AIB Camogie Club Championships - Niamh Mulcahy: Knowing you've won nothing drives you on 8 years ago

AIB Camogie Club Championships - Niamh Mulcahy: Knowing you've won nothing drives you on

There aren't many players who can say they have a 12-year senior club career behind them at the age of just 25.

In Limerick they know all about hurt and near misses when it comes to sport. The men's senior hurlers still dream of ending the famine stretching back to 1973 while the camogie side only last year ended their All-Ireland hoodoo.


Niamh Mulcahy was central to the win with her haul of 0-7 securing the title at the expense of Galway. However, AIB Club Camogie Championship success continues to elude the women of Ahane and the 25-year-old Mulcahy admits she uses the club disappointment as motivation to come back stronger, fitter and better each year.

'We won senior B years ago but since we came up to senior A we haven't won anything,' she told SportsJOE. 'It can be tough but at the same time you need motivation to keep coming out the following year and knowing you haven't won anything drives you on.'

Mulcahy comes from one of the most famous Limerick hurling and camogie families, with links to Mick Mackey through her mother, Vera, who won several club titles with the Limerick outfit.

She, along with her sisters Claire and Judith, are central to the club's hopes of breaking their duck at senior level. Mulcahy admits there's a frustration in not being able to overcome the recent kingpins of Granagh-Balingarry and Killeedy. Their most recent county final disappointment came in 2013.


'We've made it to semi finals and a few finals over the last number of years but we still haven't got over the line. Each year you're hoping that if you put in that little bit extra effort things might change for the better. '

Niamh Mulcahy wins a high ball 14/9/2014

The 25-year-old made her debut for her beloved Ahane at the tender age of 13 when she was thrust into goals in a senior club game.  She thinks it was a good introduction to senior camogie and an ideal testing ground for a young player

'The change had been made from the 12 to 15 a side so anytime they were struggling  for numbers I would have been fired on in goals or fired on up front. I guess it was a bit of a baptism of fire but in general most camogie players would make their debut with adult teams a lot sooner than their male counterparts. If you're good enough you're old enough. You have to be tough, you have no choice really, you're in at the deep end and it's sink or swim.'


Ahane are the most successful GAA club in hurling terms in Limerick but have failed to win much-needed silverware for a number of years. Therefore, it's somewhat surprising to hear that Mulcahy isn't in any way jealous of the teams that  are involved in this weekend's All-Ireland semi finals,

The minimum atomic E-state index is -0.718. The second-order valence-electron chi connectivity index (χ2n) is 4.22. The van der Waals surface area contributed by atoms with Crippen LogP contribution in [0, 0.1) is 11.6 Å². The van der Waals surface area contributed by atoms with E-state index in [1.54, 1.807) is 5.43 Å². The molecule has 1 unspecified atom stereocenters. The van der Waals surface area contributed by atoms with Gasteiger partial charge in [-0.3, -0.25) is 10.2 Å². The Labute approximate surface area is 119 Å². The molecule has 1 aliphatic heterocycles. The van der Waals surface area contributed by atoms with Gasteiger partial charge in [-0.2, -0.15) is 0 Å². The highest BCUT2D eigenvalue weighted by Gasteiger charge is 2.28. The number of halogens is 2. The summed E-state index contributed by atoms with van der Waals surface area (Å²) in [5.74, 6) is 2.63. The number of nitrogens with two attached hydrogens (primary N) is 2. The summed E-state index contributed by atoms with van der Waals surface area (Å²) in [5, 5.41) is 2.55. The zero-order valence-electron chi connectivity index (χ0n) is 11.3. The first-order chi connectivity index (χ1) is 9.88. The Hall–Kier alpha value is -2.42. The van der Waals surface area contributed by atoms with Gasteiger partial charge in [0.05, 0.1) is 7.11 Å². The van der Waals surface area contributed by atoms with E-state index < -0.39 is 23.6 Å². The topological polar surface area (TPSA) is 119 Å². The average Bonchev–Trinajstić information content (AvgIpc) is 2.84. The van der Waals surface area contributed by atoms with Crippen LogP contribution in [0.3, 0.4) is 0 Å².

'Club-wise you're never envious of anyone. You know with your club you're going to have good and bad years and that's what separates success with club from inter-county success, the closeness of the group and the dressing room.'

Looking to this weekend's action, Mulcahy feels that Milford are hot favourites to seal their place in a third All-Ireland final in a row at the expense of Mullagh.

'They lost a few Cork senior finals and sometimes you just have to get over the line once. They have gone on an exceptional run since and it's going to take a great team to beat them. They go in as red hot favourites but they have always struggled against Galway opposition. Last year they only beat Aradrahan by a point so I give Mullagh every shot.'


The Limerick woman also has experience of playing against the other too semi-finalists in recent times at both club and county level.

'We played Oulart in a challenge at the weekend and they are motoring well. They will have it tough against Loughgiel. When we played Antrim last year in the championship it was basically the Loughgiel team. Oulart are favourites but at this time of year matches can swing any way.'

Her hope for 2015 is the same as every other club player in the country-success is within reach through hard work and belief:

'Every player goes out with the idea that they are capable of winning the county title and you have to have that belief because if you don't then no-one is going to row in together to make it happen.  When you're coming season after season with nothing to show club-wise it can be tough, but club is where you start, club is where you finish your career and you play with players you are with all your life, there's always a drive to do well with the club.'

And is there a dream of running out in Croke Park some day for an All-Ireland club final, 'I'd take a county final...I wont be dreaming of a Munster final or Croke Park just yet.'